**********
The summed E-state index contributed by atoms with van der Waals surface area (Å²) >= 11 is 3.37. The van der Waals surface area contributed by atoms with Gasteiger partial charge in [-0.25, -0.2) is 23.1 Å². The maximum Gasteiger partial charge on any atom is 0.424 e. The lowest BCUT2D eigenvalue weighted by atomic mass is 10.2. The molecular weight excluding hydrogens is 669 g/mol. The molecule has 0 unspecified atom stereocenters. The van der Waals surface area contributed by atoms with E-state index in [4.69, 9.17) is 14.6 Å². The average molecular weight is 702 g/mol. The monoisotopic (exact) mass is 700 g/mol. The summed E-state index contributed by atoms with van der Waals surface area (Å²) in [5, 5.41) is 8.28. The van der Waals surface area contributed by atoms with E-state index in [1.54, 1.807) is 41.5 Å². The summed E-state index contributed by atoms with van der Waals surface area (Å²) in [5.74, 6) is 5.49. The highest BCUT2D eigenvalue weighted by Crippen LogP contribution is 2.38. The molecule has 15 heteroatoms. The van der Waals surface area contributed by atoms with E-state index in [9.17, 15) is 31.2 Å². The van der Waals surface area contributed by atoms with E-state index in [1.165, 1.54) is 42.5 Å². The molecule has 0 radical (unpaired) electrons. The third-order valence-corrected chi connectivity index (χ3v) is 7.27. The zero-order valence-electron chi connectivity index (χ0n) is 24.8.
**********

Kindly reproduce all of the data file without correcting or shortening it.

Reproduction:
The summed E-state index contributed by atoms with van der Waals surface area (Å²) >= 11 is 3.37. The van der Waals surface area contributed by atoms with Gasteiger partial charge in [-0.25, -0.2) is 23.1 Å². The maximum Gasteiger partial charge on any atom is 0.424 e. The lowest BCUT2D eigenvalue weighted by atomic mass is 10.2. The molecular weight excluding hydrogens is 669 g/mol. The molecule has 0 unspecified atom stereocenters. The van der Waals surface area contributed by atoms with E-state index in [4.69, 9.17) is 14.6 Å². The average molecular weight is 702 g/mol. The monoisotopic (exact) mass is 700 g/mol. The summed E-state index contributed by atoms with van der Waals surface area (Å²) in [5, 5.41) is 8.28. The van der Waals surface area contributed by atoms with E-state index in [1.54, 1.807) is 41.5 Å². The summed E-state index contributed by atoms with van der Waals surface area (Å²) in [5.74, 6) is 5.49. The highest BCUT2D eigenvalue weighted by Crippen LogP contribution is 2.38. The molecule has 15 heteroatoms. The van der Waals surface area contributed by atoms with E-state index in [9.17, 15) is 31.2 Å². The van der Waals surface area contributed by atoms with E-state index in [1.165, 1.54) is 42.5 Å². The molecule has 0 radical (unpaired) electrons. The third-order valence-corrected chi connectivity index (χ3v) is 7.27. The zero-order valence-electron chi connectivity index (χ0n) is 24.8.